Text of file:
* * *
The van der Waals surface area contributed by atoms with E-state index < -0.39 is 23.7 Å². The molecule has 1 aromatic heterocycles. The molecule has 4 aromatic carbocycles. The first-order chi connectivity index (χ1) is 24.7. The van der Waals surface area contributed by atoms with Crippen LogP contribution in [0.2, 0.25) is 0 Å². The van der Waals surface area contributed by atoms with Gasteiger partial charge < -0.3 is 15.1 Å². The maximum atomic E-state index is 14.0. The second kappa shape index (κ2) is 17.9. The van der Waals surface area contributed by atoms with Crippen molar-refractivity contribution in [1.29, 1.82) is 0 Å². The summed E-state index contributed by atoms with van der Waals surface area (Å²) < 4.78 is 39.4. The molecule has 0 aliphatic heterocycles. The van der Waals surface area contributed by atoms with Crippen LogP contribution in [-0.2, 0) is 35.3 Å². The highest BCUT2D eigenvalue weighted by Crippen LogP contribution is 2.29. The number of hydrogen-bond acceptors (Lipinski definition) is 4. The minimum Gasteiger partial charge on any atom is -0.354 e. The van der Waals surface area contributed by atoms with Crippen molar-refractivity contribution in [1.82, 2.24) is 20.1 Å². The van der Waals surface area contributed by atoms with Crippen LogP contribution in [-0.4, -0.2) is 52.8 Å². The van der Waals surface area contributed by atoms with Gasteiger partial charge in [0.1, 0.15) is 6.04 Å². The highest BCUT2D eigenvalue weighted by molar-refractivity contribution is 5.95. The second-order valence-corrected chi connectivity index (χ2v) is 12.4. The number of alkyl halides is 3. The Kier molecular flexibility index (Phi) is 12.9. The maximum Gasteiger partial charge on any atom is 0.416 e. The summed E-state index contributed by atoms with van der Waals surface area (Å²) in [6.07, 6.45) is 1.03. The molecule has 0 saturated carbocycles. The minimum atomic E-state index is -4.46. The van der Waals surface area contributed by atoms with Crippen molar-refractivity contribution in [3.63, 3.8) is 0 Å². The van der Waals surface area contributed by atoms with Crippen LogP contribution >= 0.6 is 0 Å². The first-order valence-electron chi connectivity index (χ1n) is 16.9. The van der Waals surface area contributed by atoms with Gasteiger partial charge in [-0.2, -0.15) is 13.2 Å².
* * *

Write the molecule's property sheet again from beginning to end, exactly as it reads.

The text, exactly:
The van der Waals surface area contributed by atoms with E-state index < -0.39 is 23.7 Å². The molecule has 1 aromatic heterocycles. The molecule has 4 aromatic carbocycles. The first-order chi connectivity index (χ1) is 24.7. The van der Waals surface area contributed by atoms with Crippen LogP contribution in [0.2, 0.25) is 0 Å². The van der Waals surface area contributed by atoms with Gasteiger partial charge < -0.3 is 15.1 Å². The maximum atomic E-state index is 14.0. The second kappa shape index (κ2) is 17.9. The van der Waals surface area contributed by atoms with Crippen molar-refractivity contribution in [1.29, 1.82) is 0 Å². The summed E-state index contributed by atoms with van der Waals surface area (Å²) < 4.78 is 39.4. The molecule has 0 aliphatic heterocycles. The van der Waals surface area contributed by atoms with Crippen LogP contribution in [-0.2, 0) is 35.3 Å². The highest BCUT2D eigenvalue weighted by Crippen LogP contribution is 2.29. The number of hydrogen-bond acceptors (Lipinski definition) is 4. The minimum Gasteiger partial charge on any atom is -0.354 e. The van der Waals surface area contributed by atoms with Crippen molar-refractivity contribution in [1.82, 2.24) is 20.1 Å². The van der Waals surface area contributed by atoms with Crippen LogP contribution in [-0.4, -0.2) is 52.8 Å². The van der Waals surface area contributed by atoms with Gasteiger partial charge in [0.1, 0.15) is 6.04 Å². The highest BCUT2D eigenvalue weighted by molar-refractivity contribution is 5.95. The second-order valence-corrected chi connectivity index (χ2v) is 12.4. The number of alkyl halides is 3. The Kier molecular flexibility index (Phi) is 12.9. The maximum Gasteiger partial charge on any atom is 0.416 e. The summed E-state index contributed by atoms with van der Waals surface area (Å²) in [6.07, 6.45) is 1.03. The molecule has 0 saturated carbocycles. The minimum atomic E-state index is -4.46. The van der Waals surface area contributed by atoms with Crippen molar-refractivity contribution in [3.63, 3.8) is 0 Å². The van der Waals surface area contributed by atoms with Crippen LogP contribution >= 0.6 is 0 Å². The first-order valence-electron chi connectivity index (χ1n) is 16.9. The van der Waals surface area contributed by atoms with Gasteiger partial charge in [-0.2, -0.15) is 13.2 Å².